table.datetime :locked_at                    # Set when a client is working on this object
  table.datetime :failed_at                    # Set when all retries have failed (actually, by default, the record is deleted instead)
  table.string   :locked_by                    # Who is working on this object (if locked)
  table.timestamps
end

On failure, the job is scheduled again in 5 seconds + N ** 4, where N is the number of retries.

The default Worker.max_attempts is 25. After this, the job either deleted (default), or left in the database with “failed_at” set.
With the default of 25 attempts, the last retry will be 20 days later, with the last interval being almost 100 hours.

The default Worker.max_run_time is 4.hours. If your job takes longer than that, another computer could pick it up. It’s up to you to
make sure your job doesn’t exceed this time. You should set this to the longest time you think the job could take.

By default, it will delete failed jobs (and it always deletes successful jobs). If you want to keep failed jobs, set
Delayed::Worker.destroy_failed_jobs = false. The failed jobs will be marked with non-null failed_at.

By default all jobs are scheduled with priority = 0, which is top priority. You can change this by setting Delayed::Worker.default_priority to something else. Lower numbers have higher priority.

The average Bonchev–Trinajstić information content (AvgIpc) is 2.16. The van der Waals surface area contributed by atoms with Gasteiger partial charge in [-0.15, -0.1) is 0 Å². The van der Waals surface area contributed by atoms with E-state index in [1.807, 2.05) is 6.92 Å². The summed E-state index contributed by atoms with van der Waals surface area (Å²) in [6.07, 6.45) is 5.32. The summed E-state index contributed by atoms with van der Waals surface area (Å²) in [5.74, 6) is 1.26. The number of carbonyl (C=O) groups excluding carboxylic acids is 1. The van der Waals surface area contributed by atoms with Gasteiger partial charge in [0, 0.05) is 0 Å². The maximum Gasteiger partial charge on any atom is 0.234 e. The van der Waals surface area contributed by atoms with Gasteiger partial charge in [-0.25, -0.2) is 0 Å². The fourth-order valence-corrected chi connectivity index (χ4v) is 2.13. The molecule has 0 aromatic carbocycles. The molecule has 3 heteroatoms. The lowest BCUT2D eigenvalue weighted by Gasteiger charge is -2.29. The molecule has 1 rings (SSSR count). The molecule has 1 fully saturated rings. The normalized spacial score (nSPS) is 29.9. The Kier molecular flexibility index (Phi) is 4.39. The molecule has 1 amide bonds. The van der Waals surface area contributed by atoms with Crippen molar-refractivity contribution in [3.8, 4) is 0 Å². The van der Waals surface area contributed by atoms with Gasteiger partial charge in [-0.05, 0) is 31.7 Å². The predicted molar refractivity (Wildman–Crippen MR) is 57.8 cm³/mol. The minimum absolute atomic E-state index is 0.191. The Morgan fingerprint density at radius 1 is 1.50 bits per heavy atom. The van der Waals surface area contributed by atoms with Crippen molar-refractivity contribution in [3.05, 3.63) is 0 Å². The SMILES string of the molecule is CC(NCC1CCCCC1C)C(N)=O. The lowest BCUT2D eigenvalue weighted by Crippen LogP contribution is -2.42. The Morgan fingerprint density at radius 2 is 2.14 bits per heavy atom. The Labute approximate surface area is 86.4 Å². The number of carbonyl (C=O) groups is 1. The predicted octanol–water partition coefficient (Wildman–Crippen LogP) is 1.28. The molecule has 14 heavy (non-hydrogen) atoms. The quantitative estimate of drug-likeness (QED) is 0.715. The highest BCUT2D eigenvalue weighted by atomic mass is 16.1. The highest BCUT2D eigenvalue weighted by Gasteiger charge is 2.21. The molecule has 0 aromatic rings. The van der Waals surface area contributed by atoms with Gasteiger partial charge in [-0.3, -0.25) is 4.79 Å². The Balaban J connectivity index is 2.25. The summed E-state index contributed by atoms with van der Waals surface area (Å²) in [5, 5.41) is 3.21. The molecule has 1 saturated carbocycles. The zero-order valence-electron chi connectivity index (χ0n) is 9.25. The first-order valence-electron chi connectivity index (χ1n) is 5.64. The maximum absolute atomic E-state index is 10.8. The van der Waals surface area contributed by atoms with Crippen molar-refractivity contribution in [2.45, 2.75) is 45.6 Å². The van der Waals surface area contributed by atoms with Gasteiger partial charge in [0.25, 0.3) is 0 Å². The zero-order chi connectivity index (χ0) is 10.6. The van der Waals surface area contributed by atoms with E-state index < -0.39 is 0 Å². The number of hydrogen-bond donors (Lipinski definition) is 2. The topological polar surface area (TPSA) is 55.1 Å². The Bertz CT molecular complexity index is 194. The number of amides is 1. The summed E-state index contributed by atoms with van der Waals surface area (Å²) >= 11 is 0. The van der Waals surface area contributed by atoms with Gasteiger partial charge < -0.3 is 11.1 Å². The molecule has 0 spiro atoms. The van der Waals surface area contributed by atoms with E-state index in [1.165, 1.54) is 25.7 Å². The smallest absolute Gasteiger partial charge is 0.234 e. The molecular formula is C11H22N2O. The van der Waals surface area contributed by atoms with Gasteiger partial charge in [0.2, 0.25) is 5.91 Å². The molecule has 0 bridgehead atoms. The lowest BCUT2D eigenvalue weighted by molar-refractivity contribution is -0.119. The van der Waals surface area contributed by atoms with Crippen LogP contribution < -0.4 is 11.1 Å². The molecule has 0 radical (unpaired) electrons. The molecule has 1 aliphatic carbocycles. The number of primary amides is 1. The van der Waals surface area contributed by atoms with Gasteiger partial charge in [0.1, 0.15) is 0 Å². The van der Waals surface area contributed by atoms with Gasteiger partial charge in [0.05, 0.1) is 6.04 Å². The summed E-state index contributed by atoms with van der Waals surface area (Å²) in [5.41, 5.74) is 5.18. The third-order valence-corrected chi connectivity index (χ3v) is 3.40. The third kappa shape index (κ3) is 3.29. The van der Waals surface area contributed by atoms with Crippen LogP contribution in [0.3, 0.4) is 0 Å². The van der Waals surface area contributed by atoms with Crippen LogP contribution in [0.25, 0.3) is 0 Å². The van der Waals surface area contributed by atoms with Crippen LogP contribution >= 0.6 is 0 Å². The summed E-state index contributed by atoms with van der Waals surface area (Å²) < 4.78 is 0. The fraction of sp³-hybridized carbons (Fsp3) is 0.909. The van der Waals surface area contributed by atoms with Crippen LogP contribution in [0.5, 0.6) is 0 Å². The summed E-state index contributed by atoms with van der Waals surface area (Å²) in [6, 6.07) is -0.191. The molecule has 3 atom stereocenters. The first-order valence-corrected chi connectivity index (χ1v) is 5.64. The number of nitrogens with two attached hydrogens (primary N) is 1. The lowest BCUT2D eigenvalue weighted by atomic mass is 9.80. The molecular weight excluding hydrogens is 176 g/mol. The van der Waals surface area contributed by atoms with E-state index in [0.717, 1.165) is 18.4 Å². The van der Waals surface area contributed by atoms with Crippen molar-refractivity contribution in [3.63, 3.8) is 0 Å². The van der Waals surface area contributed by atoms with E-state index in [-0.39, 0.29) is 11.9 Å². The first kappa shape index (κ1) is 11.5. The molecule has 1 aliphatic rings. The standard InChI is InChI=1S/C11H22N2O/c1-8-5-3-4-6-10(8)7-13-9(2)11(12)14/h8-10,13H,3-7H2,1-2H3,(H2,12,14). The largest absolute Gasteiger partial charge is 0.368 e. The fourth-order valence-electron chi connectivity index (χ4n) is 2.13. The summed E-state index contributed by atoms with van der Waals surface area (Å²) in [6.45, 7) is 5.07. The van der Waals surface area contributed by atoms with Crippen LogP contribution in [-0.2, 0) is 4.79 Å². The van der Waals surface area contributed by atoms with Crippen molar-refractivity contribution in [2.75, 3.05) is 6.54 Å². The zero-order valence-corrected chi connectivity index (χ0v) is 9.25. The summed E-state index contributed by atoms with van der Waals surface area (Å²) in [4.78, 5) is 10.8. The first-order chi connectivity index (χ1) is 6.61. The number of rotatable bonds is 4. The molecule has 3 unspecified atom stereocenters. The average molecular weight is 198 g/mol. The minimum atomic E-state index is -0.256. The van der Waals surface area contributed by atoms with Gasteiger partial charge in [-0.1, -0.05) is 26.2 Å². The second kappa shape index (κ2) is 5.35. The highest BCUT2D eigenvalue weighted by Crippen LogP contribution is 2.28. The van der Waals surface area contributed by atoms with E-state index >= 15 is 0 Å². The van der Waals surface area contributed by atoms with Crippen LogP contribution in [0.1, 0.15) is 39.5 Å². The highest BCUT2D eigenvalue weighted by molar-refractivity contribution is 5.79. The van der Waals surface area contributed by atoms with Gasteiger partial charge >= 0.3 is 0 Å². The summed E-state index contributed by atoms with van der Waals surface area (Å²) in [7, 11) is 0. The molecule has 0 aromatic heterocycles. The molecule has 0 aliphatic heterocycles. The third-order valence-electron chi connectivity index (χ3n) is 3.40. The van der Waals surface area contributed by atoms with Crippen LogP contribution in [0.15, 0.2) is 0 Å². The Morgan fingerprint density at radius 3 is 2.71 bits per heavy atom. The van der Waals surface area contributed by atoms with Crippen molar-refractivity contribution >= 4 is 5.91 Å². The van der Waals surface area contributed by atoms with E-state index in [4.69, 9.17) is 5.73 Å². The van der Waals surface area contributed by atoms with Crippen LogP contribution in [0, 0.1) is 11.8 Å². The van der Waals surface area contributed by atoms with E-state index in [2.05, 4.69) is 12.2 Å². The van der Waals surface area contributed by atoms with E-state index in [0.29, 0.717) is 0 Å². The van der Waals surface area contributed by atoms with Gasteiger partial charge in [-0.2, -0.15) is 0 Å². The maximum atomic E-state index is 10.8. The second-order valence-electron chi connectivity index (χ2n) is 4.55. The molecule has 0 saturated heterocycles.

It is possible to disable delayed jobs for testing purposes. Set Delayed::Worker.delay_jobs = false to execute all jobs realtime.

Here is an example of changing job parameters in Rails:

# config/initializers/delayed_job_config.rb
Delayed::Worker.destroy_failed_jobs = false
Delayed::Worker.sleep_delay = 60
Delayed::Worker.max_attempts = 3
Delayed::Worker.max_run_time = 5.minutes
Delayed::Worker.delay_jobs = !Rails.env.test?

Cleaning up

You can invoke rake jobs:clear to delete all jobs in the queue.

Mailing List

Join us on the mailing list at http://groups.google.com/group/delayed_job

How to contribute

If you find what looks like a bug:

  1. Search the mailing list to see if anyone else had the same issue.
  2. Check the GitHub issue tracker to see if anyone else has reported issue.
  3. If you don’t see anything, create an issue with information on how to reproduce it.

If you want to contribute an enhancement or a fix:

  1. Fork the project on github.
  2. Make your changes with tests.
  3. Commit the changes without making changes to the Rakefile or any other files that aren’t related to your enhancement or fix
  4. Send a pull request.